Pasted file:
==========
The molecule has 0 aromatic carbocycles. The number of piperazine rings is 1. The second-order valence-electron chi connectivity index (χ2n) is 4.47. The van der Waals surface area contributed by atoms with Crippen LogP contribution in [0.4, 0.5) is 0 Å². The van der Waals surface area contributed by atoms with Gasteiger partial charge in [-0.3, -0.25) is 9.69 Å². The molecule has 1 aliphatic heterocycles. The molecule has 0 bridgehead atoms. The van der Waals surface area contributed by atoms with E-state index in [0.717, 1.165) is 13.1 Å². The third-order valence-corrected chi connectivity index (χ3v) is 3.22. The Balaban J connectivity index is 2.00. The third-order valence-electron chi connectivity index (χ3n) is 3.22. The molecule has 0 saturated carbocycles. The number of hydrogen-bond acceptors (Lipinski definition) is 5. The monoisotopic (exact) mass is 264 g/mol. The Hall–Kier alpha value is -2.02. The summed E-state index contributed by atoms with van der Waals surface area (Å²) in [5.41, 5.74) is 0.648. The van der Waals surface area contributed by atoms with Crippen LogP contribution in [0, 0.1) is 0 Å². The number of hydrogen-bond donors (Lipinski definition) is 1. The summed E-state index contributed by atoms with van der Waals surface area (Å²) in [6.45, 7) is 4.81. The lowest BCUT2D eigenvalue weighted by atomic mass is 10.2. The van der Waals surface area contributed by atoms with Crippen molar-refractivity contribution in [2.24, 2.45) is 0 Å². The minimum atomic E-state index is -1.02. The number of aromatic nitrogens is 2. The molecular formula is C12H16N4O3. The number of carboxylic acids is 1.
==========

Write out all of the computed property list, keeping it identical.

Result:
The molecule has 0 aromatic carbocycles. The number of piperazine rings is 1. The second-order valence-electron chi connectivity index (χ2n) is 4.47. The van der Waals surface area contributed by atoms with Crippen LogP contribution in [0.4, 0.5) is 0 Å². The van der Waals surface area contributed by atoms with Gasteiger partial charge in [-0.3, -0.25) is 9.69 Å². The molecule has 1 aliphatic heterocycles. The molecule has 0 bridgehead atoms. The van der Waals surface area contributed by atoms with E-state index in [0.717, 1.165) is 13.1 Å². The third-order valence-corrected chi connectivity index (χ3v) is 3.22. The Balaban J connectivity index is 2.00. The third-order valence-electron chi connectivity index (χ3n) is 3.22. The molecule has 0 saturated carbocycles. The number of hydrogen-bond acceptors (Lipinski definition) is 5. The monoisotopic (exact) mass is 264 g/mol. The Hall–Kier alpha value is -2.02. The summed E-state index contributed by atoms with van der Waals surface area (Å²) in [5.41, 5.74) is 0.648. The van der Waals surface area contributed by atoms with Crippen LogP contribution in [0, 0.1) is 0 Å². The number of hydrogen-bond donors (Lipinski definition) is 1. The summed E-state index contributed by atoms with van der Waals surface area (Å²) in [6.45, 7) is 4.81. The lowest BCUT2D eigenvalue weighted by atomic mass is 10.2. The van der Waals surface area contributed by atoms with Crippen molar-refractivity contribution in [2.24, 2.45) is 0 Å². The minimum atomic E-state index is -1.02. The number of aromatic nitrogens is 2. The molecular formula is C12H16N4O3. The number of carboxylic acids is 1.